• Kerry Lee, I totally relate. I am proud of my strength and enjoy lifting weights, doing pull-ups, etc. However, I’m on the shy side as well and I’m also self-conscious when it comes to my arms. I hate that I do it, but whenever I wear short sleeve shirts, I worry if the sleeves are short enough to see my muscles. I’ve purposely shopped for shirts with longer sleeves so I don’t have to worry about it. I wish I could get over it, but I don’t like the attention either.

    • Kerry Lee, that one day is now. Just adjust your mindset and internal filter. All I really remember are the compliments on my muscles. Anything else is water off a duck’s back. It actually makes me chuffed that I occasionally stand out. Can I ask, did you ever master the mystical one-hand chin-up?

  11. I’d love to be able to do pull ups and know I could if I actually trained for them! However, my training is more aimed to be fit for roller derby so I’m not concentrating on lifting weights too much. Although I might be missing a trick by doing so. 🙂
    Screw everyone’s goddamn “beauty standards” and screw everyone who thinks women can’t/shouldnt do something!

    • I hear you. My progress on pull-ups stopped when I started focusing my training for my upcoming marathon. If someone can figure out a way to keep making strength gains while training for long-distance endurance events, I’m all ears/eyes/whatever!

      • It’s true, the vast majority of women avoid the weights room and are often glued to the treadmill. Usually I am the only woman in the weights area. I am 5.4 and a size 6 with a body fat level of around 18%. I am trying to put on more muscle, I eat well and never starve but it’s sooo slow. Its almost impossible for women to end up “bulky” without pharmaceutical help.
        when I first started trying to do pull ups I could only hold on and could not do a single one without the assistance band. Now, I can do about 5 chin ups and 3 pull ups, my arms are long so I guess that puts me at a disadvantage. I can do 10 parallel dips though.

  12. There are some ridiculous quotes I would like to pull from that article “Why Women Can’t Do Pull-Ups”. The first one is this little nugget: “So no matter how fit they are, women typically fare worse on pull-up tests. .” I would like to talk about this AS A WOMAN who is able to do at least 10 pull-ups in a row (and over that number for reverse-grip chin-ups). MY fiancé and I work out together 5 days a week, so we are a bit extreme but I had never been able to do a pull-up in my life so it was my goal to be able to crush them. This quote that no matter how a fit woman is, we are far worse at pull-ups blows my mind because I can actually do MORE pull-ups that some of the dudes in the gym!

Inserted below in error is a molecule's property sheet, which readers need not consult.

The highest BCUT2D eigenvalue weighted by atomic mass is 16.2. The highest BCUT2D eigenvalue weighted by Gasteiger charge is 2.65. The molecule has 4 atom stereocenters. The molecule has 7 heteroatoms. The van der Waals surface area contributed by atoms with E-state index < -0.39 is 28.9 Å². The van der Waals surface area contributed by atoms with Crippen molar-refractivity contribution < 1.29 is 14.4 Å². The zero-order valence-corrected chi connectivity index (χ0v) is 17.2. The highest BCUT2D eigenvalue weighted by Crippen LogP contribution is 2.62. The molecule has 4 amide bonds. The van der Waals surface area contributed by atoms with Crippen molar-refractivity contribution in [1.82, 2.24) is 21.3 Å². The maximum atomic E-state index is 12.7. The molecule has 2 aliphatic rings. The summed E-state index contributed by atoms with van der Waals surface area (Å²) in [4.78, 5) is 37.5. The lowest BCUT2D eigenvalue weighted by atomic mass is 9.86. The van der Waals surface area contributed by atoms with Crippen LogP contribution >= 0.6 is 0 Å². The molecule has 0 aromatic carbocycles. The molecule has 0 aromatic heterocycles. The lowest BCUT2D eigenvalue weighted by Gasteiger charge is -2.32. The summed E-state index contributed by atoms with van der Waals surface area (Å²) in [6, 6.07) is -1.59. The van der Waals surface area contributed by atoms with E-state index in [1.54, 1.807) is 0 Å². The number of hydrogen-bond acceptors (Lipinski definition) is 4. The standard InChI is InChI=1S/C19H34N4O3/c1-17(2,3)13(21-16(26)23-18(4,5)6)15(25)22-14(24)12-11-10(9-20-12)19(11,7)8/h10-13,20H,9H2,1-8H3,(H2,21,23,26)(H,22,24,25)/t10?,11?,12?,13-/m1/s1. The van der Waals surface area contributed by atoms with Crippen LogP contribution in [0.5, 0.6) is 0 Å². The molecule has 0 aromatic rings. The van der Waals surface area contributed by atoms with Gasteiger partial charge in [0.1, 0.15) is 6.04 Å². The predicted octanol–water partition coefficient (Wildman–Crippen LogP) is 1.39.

Crap like this is why I’ve pretty much stopped participating in that part of society 😉 BUT I will tell you that crap like this is what fuels my art and makes it have more meaning- because it’s something that fires me up just like it fires you up, and so many other women. Rock on girl, I’m glad I found your blog!

  13. I was thinking about skipping Stage 6 of NRoL4W, which is focused on pull-ups, but I think you’ve just changed my mind. 🙂

    I figured going into lifting that I would be good at squats and not so good at everything else (because lady body, right?) but it turns out that I’ve improved my upper body strength by great leaps and I have impressive strength there that I never dreamed I’d develop.

    It makes me so angry when “everyone knows” keeps people from working towards fulfilling their potential.

    • Right! It’s like it becomes a self-fulfilling prophecy! I understand why people make generalizations about the world, but the problem is that by allowing those generalizations to set your self-definition, you lose out on finding just what it is you are capable of.

      Also, not surprised you’d be killing it with the upper-body stuff. I look forward to hearing about how Stage 6 goes!

  14. If an alien were to land on earth it would probably conclude that the feminine ideal is extreme weakness, frailty, flab with zero muscle with the ultimate goal of broken hips, hunched backs and disability in old age. Just about all of my mum’s peers, in their 70s and 80s, have had broken hips, ankles and a laundry list of other medical conditions that would have been preventable with strength training and proper nutrition.

    I have tried to coax my mum into exercise and a healthier lifestyle but to no avail. She has osteoporosis, hypertension, high blood pressure, aches and pains. She is convinced that I am harming myself with weight training, typical attitude of women her generation/culture. It seems that to them strength and good health are an evil and frailty and disease are age appropriate. Oh well, one can lead a horse to water but cannot make it drink.

    That’s why I vowed never to end up like my mother.

    • It’s unfortunate that your mother has that attitude, especially since it has been shown time and time again that the best treatments for many of her conditions is physical activity, including weight-bearing resistance training. Plus there’s also a lot of research out there that shows regular physical activity can slow the pace of aging. I feel like I see proof of this all the time when I’m out racing and I see all of these really energetic, youthful looking people in their 60s, 70s and 80s.

    • My mom is convinced I’m going to get arthritis at a young age. Maybe she’s right, but even if I am taking on that risk I am also minimizing my risk of osteoporosis. You make choices with everything you do, or don’t do, with your body.

  15. I’m a fairly young women who has no qualms about “bulking up”- and I’m also one of the few women who DOES bulk up. Even running on flat ground adds inches to my calves. I’ve done p90x and worked up to using 20 lb dumbells from 8 lb dumbells, and used up to 50 lbs for some chest exercises before I set weight training aside in order to train for a 5K.